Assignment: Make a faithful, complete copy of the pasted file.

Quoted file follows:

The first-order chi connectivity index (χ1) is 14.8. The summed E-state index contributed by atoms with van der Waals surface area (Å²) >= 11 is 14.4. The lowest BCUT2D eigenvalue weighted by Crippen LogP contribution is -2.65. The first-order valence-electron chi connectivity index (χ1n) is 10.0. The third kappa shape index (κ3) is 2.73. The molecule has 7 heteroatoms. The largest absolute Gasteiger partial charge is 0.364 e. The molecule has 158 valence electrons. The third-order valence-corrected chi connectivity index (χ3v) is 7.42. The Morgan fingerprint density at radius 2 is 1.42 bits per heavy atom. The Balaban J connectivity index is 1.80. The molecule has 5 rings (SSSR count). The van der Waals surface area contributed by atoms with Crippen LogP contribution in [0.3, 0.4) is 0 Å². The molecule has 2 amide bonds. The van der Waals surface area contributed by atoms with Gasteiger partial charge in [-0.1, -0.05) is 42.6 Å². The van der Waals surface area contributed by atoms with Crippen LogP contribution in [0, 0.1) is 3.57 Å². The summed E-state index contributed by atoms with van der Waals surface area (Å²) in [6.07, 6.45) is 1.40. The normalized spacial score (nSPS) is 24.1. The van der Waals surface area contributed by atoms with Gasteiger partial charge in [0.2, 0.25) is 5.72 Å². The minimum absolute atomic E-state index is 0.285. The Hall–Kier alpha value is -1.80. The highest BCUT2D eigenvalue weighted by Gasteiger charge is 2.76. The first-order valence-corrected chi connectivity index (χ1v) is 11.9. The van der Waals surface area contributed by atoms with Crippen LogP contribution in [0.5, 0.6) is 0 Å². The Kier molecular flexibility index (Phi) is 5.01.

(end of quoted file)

The first-order chi connectivity index (χ1) is 14.8. The summed E-state index contributed by atoms with van der Waals surface area (Å²) >= 11 is 14.4. The lowest BCUT2D eigenvalue weighted by Crippen LogP contribution is -2.65. The first-order valence-electron chi connectivity index (χ1n) is 10.0. The third kappa shape index (κ3) is 2.73. The molecule has 7 heteroatoms. The largest absolute Gasteiger partial charge is 0.364 e. The molecule has 158 valence electrons. The third-order valence-corrected chi connectivity index (χ3v) is 7.42. The Morgan fingerprint density at radius 2 is 1.42 bits per heavy atom. The Balaban J connectivity index is 1.80. The molecule has 5 rings (SSSR count). The van der Waals surface area contributed by atoms with Crippen LogP contribution in [0.3, 0.4) is 0 Å². The molecule has 2 amide bonds. The van der Waals surface area contributed by atoms with Gasteiger partial charge in [-0.1, -0.05) is 42.6 Å². The van der Waals surface area contributed by atoms with Crippen LogP contribution in [0, 0.1) is 3.57 Å². The summed E-state index contributed by atoms with van der Waals surface area (Å²) in [6.07, 6.45) is 1.40. The normalized spacial score (nSPS) is 24.1. The van der Waals surface area contributed by atoms with Gasteiger partial charge in [0.2, 0.25) is 5.72 Å². The minimum absolute atomic E-state index is 0.285. The Hall–Kier alpha value is -1.80. The highest BCUT2D eigenvalue weighted by Gasteiger charge is 2.76. The first-order valence-corrected chi connectivity index (χ1v) is 11.9. The van der Waals surface area contributed by atoms with Crippen LogP contribution in [0.5, 0.6) is 0 Å². The Kier molecular flexibility index (Phi) is 5.01.